The Federal Bureau of Investigation (FBI) and Central Intelligence Agency (CIA) have both started an urgent hunt for translators.

A centre is also being set up under a joint programme reporting to the National Security Agency. The National Virtual Translation Centre would operate from 1 December.

The desperation to recruit Arabic speaking experts is rooted in the experience of the September 11 attacks.

Many messages that the attackers exchanged were decoded too late in the absence of Arabic experts.

Lessons learnt

"Two of the essential lessons learned from previous conflicts are that the United States never has enough foreign language capability, and the lack of it has cost lives," Clifford Porter, a military historian at the Combat Studies Institute said.

"Truly knowing our enemy requires understanding the culture, politics, and religion of the terrorists, which in turn requires experts in the language," wrote Porter in a recent publication.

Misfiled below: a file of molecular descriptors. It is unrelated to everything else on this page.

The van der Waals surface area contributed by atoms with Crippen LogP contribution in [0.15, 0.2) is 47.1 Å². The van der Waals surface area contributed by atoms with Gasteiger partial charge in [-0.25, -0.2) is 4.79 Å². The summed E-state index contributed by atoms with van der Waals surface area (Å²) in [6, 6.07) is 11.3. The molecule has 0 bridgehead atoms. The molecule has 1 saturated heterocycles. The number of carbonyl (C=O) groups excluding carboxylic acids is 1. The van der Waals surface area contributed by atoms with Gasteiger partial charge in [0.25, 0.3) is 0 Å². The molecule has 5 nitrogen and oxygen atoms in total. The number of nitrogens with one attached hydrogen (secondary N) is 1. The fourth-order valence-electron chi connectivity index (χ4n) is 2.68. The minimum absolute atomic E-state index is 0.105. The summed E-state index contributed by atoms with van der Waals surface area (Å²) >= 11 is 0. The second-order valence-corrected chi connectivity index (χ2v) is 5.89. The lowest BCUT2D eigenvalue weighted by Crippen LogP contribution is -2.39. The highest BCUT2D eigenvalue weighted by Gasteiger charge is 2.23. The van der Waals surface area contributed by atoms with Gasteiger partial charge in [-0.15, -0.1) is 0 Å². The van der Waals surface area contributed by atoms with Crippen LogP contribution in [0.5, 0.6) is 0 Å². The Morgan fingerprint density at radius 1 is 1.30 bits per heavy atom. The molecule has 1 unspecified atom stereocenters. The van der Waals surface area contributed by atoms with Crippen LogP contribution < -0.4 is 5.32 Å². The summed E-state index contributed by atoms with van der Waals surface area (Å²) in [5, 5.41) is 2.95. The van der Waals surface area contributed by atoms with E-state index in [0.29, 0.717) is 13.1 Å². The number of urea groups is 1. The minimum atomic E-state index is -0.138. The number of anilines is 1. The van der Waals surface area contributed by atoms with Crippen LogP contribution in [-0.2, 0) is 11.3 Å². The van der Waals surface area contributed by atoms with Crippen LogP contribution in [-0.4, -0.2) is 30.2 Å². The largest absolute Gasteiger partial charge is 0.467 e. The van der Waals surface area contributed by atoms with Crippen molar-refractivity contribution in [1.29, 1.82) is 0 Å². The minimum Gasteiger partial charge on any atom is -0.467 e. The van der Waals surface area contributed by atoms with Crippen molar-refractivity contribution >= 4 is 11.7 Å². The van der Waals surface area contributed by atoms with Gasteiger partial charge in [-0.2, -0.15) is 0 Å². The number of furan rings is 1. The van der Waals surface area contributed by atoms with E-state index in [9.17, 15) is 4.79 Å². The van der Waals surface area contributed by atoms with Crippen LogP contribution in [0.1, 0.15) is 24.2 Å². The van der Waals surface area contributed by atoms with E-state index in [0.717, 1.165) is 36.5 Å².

When September 11 happened, the FBI had in its employment 72 Arab speakers. Today, the figure has gone up to 204.

"As far as Arabic, we obviously could use more  people, but we are in much better shape than we were prior to 9/11," an FBI agent said.

Hunt on

"But of course, we are still looking for more people," he said.

A salary of between $27-$38 an hour is on offer.

The translator, however, must be a naturalized US citizen who has pleaded allegiance to the country and has top secret clearance.

Before appointment, he would go through interrogation by several agents and also submit himself to a lie detector test.